Since the vast majority of boats develop only dime-sized blisters, the amount of damage or structural degradation resulting is very small, even when the bottom is extensively blistered. Even boats with numerous blisters up to about 1″ in diameter, usually show no significant weakening of the plastic. The illustration above shows the relationship of blister size to the laminate thickness. Here it can be seen that even if some of the plastic is dissolved under and around the blister (indicated by dotted line) in proportion to the overall laminate thickness, its not much, even when the amount of degradation is above average. The amount of blistering would have to be truly severe to have even minimal effect.

These conclusions are based on two completely different types of evidence. First is the fact that physical inspection, probing and sounding rarely reveals softening or degradation in the area immediately peripheral to the blister. Second, the fact that significant structural weakening will make its presence known (before failure) in the form of delamination, surface deformation and stress cracking. The good news is that I know of no reports of these conditions occurring as a result of blistering, unless the blisters are extremely large. We’re talking here blister 4″ and larger, at which point the problem becomes rather obvious. From these facts I conclude that well over 95% of all hull blistering cases do not cause significant structural damage to the laminate.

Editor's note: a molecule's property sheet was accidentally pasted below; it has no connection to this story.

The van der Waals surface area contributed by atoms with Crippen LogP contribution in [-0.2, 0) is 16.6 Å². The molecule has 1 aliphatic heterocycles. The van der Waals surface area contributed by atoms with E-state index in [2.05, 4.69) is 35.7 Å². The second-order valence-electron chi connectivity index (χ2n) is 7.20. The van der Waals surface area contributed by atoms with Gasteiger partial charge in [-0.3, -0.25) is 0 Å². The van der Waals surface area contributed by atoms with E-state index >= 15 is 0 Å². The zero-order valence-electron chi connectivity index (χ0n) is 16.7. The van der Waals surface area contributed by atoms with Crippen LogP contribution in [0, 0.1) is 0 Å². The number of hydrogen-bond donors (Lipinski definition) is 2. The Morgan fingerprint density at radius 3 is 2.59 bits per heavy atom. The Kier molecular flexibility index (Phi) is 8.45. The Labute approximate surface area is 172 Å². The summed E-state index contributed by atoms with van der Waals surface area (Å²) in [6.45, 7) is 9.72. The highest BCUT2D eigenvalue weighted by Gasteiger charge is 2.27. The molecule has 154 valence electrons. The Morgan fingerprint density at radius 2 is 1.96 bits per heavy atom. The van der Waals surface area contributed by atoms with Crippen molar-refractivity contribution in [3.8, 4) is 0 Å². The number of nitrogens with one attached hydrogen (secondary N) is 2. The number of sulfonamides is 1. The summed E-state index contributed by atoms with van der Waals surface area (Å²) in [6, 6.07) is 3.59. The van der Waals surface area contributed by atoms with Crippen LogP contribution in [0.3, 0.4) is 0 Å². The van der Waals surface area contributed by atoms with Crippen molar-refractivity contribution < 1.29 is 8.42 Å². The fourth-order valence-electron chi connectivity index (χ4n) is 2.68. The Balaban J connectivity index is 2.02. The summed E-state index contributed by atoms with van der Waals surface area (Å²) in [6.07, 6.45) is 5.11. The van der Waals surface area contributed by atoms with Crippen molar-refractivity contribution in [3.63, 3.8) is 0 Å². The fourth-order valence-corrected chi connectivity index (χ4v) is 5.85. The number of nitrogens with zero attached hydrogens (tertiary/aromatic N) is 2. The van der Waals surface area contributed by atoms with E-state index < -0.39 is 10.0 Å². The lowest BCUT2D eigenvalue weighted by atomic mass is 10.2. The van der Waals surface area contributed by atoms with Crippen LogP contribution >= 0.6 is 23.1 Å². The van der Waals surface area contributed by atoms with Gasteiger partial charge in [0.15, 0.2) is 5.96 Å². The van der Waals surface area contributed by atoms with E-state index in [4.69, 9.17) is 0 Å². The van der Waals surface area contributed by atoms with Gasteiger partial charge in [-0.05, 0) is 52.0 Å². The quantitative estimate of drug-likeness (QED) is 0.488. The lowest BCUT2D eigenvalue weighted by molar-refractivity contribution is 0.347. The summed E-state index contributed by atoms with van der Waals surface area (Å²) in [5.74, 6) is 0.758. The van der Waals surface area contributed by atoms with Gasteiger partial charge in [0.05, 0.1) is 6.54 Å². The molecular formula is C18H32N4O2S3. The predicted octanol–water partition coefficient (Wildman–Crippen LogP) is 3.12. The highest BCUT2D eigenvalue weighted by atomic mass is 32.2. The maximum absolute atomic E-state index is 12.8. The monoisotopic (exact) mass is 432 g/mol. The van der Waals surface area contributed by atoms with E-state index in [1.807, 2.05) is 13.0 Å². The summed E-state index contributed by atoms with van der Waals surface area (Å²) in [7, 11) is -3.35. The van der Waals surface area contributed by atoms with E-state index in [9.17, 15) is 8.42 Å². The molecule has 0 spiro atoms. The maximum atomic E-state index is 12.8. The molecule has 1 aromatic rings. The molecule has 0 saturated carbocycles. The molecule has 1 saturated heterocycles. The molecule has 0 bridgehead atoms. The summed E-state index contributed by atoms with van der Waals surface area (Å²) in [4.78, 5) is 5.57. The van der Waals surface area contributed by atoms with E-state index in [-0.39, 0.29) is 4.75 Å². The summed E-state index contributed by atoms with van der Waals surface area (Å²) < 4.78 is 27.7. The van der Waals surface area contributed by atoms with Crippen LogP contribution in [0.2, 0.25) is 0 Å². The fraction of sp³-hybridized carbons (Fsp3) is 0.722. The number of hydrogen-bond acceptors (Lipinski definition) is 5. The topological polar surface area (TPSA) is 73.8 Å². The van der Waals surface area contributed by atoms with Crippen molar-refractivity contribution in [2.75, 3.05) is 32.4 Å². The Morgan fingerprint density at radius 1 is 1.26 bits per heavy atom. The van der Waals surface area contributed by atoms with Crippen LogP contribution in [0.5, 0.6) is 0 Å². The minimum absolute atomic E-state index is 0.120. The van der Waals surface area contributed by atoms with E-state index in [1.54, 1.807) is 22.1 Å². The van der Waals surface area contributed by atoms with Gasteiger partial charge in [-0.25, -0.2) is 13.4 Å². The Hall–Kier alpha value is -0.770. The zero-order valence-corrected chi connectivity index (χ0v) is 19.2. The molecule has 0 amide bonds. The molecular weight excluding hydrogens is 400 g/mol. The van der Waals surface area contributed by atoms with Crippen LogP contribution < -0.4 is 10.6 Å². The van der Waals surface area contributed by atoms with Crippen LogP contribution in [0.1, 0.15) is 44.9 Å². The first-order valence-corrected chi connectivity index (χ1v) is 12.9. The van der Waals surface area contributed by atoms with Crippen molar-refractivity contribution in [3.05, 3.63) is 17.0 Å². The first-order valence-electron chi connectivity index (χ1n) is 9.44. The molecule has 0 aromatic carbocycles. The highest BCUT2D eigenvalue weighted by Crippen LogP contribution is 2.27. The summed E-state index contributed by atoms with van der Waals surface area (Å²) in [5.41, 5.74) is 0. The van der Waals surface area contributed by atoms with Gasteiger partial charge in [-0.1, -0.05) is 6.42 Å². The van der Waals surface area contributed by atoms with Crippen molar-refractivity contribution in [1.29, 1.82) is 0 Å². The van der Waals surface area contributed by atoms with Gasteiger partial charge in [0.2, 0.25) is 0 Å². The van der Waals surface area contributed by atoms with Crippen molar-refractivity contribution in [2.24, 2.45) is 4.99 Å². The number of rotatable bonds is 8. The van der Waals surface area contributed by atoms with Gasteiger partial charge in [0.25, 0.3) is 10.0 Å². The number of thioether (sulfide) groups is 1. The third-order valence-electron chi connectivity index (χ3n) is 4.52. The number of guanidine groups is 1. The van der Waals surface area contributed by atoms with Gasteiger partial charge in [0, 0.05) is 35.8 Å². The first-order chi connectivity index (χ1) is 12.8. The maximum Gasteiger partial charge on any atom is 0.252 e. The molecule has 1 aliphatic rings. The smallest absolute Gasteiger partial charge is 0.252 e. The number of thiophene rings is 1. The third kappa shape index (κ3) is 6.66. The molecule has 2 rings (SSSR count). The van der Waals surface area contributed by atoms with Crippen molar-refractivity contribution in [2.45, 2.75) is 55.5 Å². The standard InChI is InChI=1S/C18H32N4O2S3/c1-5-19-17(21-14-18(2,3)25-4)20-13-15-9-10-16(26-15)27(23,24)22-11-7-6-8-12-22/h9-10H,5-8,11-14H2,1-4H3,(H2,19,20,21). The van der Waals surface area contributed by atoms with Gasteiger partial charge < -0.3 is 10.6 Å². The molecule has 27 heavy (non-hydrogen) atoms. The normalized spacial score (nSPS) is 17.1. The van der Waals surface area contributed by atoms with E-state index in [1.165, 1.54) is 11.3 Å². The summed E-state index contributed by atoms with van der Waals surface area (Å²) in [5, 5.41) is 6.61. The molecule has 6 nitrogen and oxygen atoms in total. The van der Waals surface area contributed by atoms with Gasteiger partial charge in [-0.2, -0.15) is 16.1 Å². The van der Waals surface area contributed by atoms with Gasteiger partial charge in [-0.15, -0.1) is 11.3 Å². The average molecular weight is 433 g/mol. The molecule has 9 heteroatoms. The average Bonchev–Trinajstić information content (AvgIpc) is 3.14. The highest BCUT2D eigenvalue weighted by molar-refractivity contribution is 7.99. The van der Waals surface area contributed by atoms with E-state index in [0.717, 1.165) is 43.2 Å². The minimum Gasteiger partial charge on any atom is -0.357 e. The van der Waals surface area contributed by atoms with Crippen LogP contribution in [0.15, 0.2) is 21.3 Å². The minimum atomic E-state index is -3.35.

Getting back to our original question, “Should someone buy a boat with blisters?” can be answered from several viewpoints. If you insist on a boat without blisters, fine, then go try to find one. If its an older boat, you may have little choice, since blistering tends to run in certain builder’s lines and you may have to look at quite a few before you find one. All things being equal, you’d certainly want to choose a boat without blisters. Unfortunately, unless the seller is kind enough to tell you, you can’t find out until the boat is hauled for survey, at which point you’ve already invested some money in it. Its a fact that most blistered boats are sold without regard to the blistering, and this is one of the reasons why. In my experience, the number of cases where blisters cause the boat to be rejected, or give rise to price renegotiations is considerably less than 5%.